By Genpachi “Jūkichi” Tsushima
Translation by Kan Edmund Akatani
Special to The Hawai‘i Herald
“Child of a Hawaiian Immigrant” is a historical novel that conveys the events, social conditions and life of the author’s own immigration and personal experiences while being faithful to historical facts. The main character Yōichi is based on the events of the author’s life in Okayama, Japan, his life as an immigrant sugarcane worker in Waipahu, his educational and professional life experiences, and his World War II internment. It was the first place winner of the United Japanese Society of Hawaii’s novel contest in celebration of the 1968 centennial of Japanese immigration to Hawai’i. To purchase a copy of the translated book, go to blurb.com/b/10379589-child-of-a-hawaiian-immigrant.
His father was hit by the truck’s fender and tossed into a 1-foot-by-3-foot ditch that ran along the side of the road. He tried to get up on his own, but could not do so. Yōichi jumped off the car and went down into the ditch. Placing his left arm around his father’s neck and his right arm around his waist, Yōichi cradled him. His father had a small build and was thin. It was easy to carry him out of the ditch because he was light.
“Are you all right? Where were you hit?” Yōichi asked.
“I think I was hit around the waist. The left leg around here also hurts,” he answered, as he pointed to his left ankle from above his pants.
“What happened, what happened?” People who knew him gathered, forming a dense crowd. Kuroda-san also came running.
“Oh no! Shimazu-kun, is that your father? We have to take him to the hospital right away,” Kuroda-san said as he looked around.
A middle-aged Portuguese man who had been driving the truck came and said in an apologetic tone of voice, “I was unable to turn the truck when he suddenly jumped off the car. I am sorry.”
“Hey, take him to the hospital in your truck now,” Kuroda-san said to the driver.
Yōichi and Kuroda-san grabbed Yōichi’s father’s head and legs and put him on the back of the truck. The truck was empty, so he could lie down. Yōichi thanked Kuroda-san and climbed onto the side of the cab.
“I’m so sorry. I hope he’s not hurt too bad,” said the Portuguese man, an apologetic look spread across his face. This accident was definitely Yōichi’s father’s fault. That road was one that trucks and horse-drawn carts use, so it’s up to the people who wander onto that road to watch out. Most people get off the train by the open space on the other side of the street, but Yōichi’s father was riding on the side of the train that faced the road. Maybe that was why he jumped off into that street.
The Portuguese man drove slowly down the road next to the sugar mill, and went to the hospital run by the sugar company. He told someone in the office that he had brought an injured person, and Filipino laborers wearing white pants and shirts came out carrying a stretcher. Two of them picked up Yōichi’s father, laid him on the stretcher, and carried him into the hospital. He didn’t look like he was suffering.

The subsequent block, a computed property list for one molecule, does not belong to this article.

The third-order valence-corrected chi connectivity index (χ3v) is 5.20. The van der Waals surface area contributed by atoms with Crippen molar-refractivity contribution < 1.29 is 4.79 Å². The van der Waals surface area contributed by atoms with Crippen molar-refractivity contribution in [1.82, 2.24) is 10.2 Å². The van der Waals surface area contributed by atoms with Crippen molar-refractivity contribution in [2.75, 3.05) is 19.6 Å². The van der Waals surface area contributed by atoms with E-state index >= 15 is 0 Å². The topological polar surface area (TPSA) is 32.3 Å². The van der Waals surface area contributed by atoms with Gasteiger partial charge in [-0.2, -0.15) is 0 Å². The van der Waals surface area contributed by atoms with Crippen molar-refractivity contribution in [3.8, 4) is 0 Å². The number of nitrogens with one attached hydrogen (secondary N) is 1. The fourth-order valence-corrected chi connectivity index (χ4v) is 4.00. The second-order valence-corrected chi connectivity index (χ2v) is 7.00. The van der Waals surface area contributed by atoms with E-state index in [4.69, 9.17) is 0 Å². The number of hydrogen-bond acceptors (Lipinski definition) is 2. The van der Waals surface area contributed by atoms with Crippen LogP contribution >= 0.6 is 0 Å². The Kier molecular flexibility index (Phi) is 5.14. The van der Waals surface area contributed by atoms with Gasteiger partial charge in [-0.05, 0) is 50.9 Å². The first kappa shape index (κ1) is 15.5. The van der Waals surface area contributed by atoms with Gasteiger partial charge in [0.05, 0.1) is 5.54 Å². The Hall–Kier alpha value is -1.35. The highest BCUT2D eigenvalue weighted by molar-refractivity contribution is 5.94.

When Yōichi asked, “Does it hurt?” he said, “Yeah, my ankle hurts a bit, but it’s not bad.”
His father was carried by stretcher into an examining room, and Yōichi had to wait outside. After twenty minutes of browsing the English newspapers and magazines placed on the table, a Japanese doctor appeared and said, “We need to take an x-ray to see how badly the bone is damaged. He’ll probably have to stay here a while. There’s nothing for you to do here, so you can go home.”
Yōichi visited the room where his father was taken. There were six beds arranged in two rows. He sat on a chair next to his father’s bed, and talked to him for a bit.
Yōichi said, “It’s time for dinner. I’m going to eat and then I’ll come back,” and he quickly returned to camp.
That night, Yōichi stayed next to his father’s hospital bed until 9 p.m. when visiting hours were over. His father’s legs and hips didn’t appear to hurt much. He went again the next day, after returning home from work and eating dinner. The hospital was quiet at night, and since there wasn’t much light, it gave off a gloomy energy. His father’s doctor came by and asked how he was doing.
The doctor said in a matter-of-the-fact way, “According to the x-rays, your ankle is only bruised, but there’s a slight fracture in your hip, so we’ll have to put a plaster cast on it. You’ll have to stay here for another three weeks.”
After that, Yōichi came to visit his father in the hospital every night after dinner, and passed the time next to his bed until 9 p.m. when all visitors were asked to leave. Essentially, spending the evening at the hospital became part of his daily routine.
After two weeks of living in the hospital, his father began to complain that his body felt tired from lying in bed all day, and that the plaster cast on his hip was uncomfortable. Twelve days later they took his cast off, and he was allowed to get out of his bed. He could walk slowly with the help of a cane.
“The doctor says I have to stay another three weeks. What a stupid situation I got myself into. But thankfully the plantation says I don’t have to pay for the hospital or the doctor fees. If I worked somewhere else, we’d get some terrible bills. That’s the only good thing about all this,” said his father.
The author, Edgar Genpachi “Jükichi” Tsushima was born in Okayama, Japan, and graduated from Okayama Normal School, a school for teachers, at age 19 and came to Hawai’i as a contract sugarcane worker. After graduating from the University of Hawai’i at age 36, he worked as a Japanese-language teacher and news reporter for Japanese-language newspaper, Hawaii Hochi. Because of his occupation, he was interned during World War II mostly in Santa Fe, New Mexico. Tsushima died on July 9, 1985, at the age of 88.